+ Linux (let's not forget our friendly penguin)

The slowsort algorithm is a perfect illustration of the multiply and surrender paradigm, which is perhaps the single most important paradigm in the development of reluctant algorithms. The basic multiply and surrender strategy consists in replacing the problem at hand by two or more subproblems, each slightly simpler than the original, and continue multiplying subproblems and subsubproblems recursively in this fashion as long as possible. At some point the subproblems will all become so simple that their solution can no longer be postponed, and we will have to surrender. Experience shows that, in most cases, by the time this point is reached the total work will be substantially higher than what could have been wasted by a more direct approach.

 

- Pessimal Algorithms and Simplexity Analysis


#6 AMenard   Members   -  Reputation: 175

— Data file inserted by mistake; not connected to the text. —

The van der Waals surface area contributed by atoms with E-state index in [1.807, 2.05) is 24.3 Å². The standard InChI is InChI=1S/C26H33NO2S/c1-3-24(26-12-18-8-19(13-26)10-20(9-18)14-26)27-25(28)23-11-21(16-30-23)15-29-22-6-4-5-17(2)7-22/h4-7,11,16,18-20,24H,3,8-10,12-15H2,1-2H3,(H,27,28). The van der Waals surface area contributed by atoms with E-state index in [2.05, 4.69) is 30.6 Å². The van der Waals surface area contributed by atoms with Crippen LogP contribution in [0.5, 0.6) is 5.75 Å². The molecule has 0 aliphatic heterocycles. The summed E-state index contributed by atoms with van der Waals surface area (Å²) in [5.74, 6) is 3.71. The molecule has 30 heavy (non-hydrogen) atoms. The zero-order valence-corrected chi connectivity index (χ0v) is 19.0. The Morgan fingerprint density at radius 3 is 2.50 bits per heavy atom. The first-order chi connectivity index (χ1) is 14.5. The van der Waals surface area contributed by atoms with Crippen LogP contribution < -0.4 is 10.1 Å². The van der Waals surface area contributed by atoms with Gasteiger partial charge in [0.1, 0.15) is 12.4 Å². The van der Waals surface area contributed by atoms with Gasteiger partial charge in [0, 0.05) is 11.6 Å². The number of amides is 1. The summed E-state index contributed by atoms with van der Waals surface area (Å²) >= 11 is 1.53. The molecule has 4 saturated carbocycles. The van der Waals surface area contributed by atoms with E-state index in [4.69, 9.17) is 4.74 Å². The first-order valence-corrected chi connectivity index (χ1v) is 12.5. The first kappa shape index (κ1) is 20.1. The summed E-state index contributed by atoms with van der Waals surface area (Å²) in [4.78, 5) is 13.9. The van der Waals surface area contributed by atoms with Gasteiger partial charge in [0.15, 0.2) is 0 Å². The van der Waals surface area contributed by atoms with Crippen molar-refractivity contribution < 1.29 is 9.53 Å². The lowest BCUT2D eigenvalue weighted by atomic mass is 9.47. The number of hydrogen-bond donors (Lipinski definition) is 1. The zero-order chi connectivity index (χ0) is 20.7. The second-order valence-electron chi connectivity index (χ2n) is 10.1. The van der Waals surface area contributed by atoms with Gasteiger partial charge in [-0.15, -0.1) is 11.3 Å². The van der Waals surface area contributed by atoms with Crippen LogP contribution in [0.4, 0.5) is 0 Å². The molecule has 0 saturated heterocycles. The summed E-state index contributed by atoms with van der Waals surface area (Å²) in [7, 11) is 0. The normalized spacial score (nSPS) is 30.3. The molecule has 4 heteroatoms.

Like
0Likes
Like

Posted 25 October 2012 - 07:42 AM

http://www.rastertek.com has some nice tutorial on DirectX. I'm presently teaching myself DirectX 11 with the help of his tutorials and they are great. You can find one about DirectInput here : http://www.rastertek.com/dx11tut13.html
My blogs:

http://www.osrebel.com <-- En Français
L'information libre et la joie d'apprendre

http://www.osrebel.com/english <-- English Version
Free information and the joy of learning




Old topic!
Guest, the last post of this topic is over 60 days old and at this point you may not reply in this topic. If you wish to continue this conversation start a new topic.



PARTNERS